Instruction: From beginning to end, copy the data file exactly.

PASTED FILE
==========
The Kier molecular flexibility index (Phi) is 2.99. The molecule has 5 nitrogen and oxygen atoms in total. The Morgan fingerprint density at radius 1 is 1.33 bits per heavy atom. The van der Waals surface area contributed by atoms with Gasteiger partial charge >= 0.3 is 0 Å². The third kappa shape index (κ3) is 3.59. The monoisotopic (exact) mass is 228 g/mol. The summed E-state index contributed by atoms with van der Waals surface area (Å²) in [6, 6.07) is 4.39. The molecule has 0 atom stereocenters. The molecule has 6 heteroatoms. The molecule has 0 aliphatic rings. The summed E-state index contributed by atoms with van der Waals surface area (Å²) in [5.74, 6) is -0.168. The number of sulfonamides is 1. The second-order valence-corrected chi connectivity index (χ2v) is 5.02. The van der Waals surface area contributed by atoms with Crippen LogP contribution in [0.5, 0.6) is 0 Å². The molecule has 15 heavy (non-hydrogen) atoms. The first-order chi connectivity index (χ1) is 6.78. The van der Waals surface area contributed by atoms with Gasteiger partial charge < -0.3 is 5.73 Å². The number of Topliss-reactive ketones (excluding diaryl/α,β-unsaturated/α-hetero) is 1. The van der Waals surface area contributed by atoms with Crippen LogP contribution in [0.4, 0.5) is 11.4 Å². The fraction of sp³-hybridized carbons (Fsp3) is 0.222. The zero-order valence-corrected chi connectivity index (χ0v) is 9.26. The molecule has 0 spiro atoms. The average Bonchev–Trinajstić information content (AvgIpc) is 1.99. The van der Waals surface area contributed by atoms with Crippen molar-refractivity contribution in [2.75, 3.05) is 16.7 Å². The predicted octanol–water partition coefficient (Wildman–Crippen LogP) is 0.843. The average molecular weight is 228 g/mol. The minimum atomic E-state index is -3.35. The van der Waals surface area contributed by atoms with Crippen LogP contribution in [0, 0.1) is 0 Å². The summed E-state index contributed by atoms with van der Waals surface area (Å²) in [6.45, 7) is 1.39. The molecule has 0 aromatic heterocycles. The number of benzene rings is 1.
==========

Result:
The Kier molecular flexibility index (Phi) is 2.99. The molecule has 5 nitrogen and oxygen atoms in total. The Morgan fingerprint density at radius 1 is 1.33 bits per heavy atom. The van der Waals surface area contributed by atoms with Gasteiger partial charge >= 0.3 is 0 Å². The third kappa shape index (κ3) is 3.59. The monoisotopic (exact) mass is 228 g/mol. The summed E-state index contributed by atoms with van der Waals surface area (Å²) in [6, 6.07) is 4.39. The molecule has 0 atom stereocenters. The molecule has 6 heteroatoms. The molecule has 0 aliphatic rings. The summed E-state index contributed by atoms with van der Waals surface area (Å²) in [5.74, 6) is -0.168. The number of sulfonamides is 1. The second-order valence-corrected chi connectivity index (χ2v) is 5.02. The van der Waals surface area contributed by atoms with Crippen LogP contribution in [0.5, 0.6) is 0 Å². The molecule has 15 heavy (non-hydrogen) atoms. The first-order chi connectivity index (χ1) is 6.78. The van der Waals surface area contributed by atoms with Gasteiger partial charge < -0.3 is 5.73 Å². The number of Topliss-reactive ketones (excluding diaryl/α,β-unsaturated/α-hetero) is 1. The van der Waals surface area contributed by atoms with Crippen LogP contribution in [0.4, 0.5) is 11.4 Å². The fraction of sp³-hybridized carbons (Fsp3) is 0.222. The zero-order valence-corrected chi connectivity index (χ0v) is 9.26. The molecule has 0 spiro atoms. The average Bonchev–Trinajstić information content (AvgIpc) is 1.99. The van der Waals surface area contributed by atoms with Crippen molar-refractivity contribution in [2.75, 3.05) is 16.7 Å². The predicted octanol–water partition coefficient (Wildman–Crippen LogP) is 0.843. The average molecular weight is 228 g/mol. The minimum atomic E-state index is -3.35. The van der Waals surface area contributed by atoms with Crippen LogP contribution in [0, 0.1) is 0 Å². The summed E-state index contributed by atoms with van der Waals surface area (Å²) in [6.45, 7) is 1.39. The molecule has 0 aromatic heterocycles. The number of benzene rings is 1.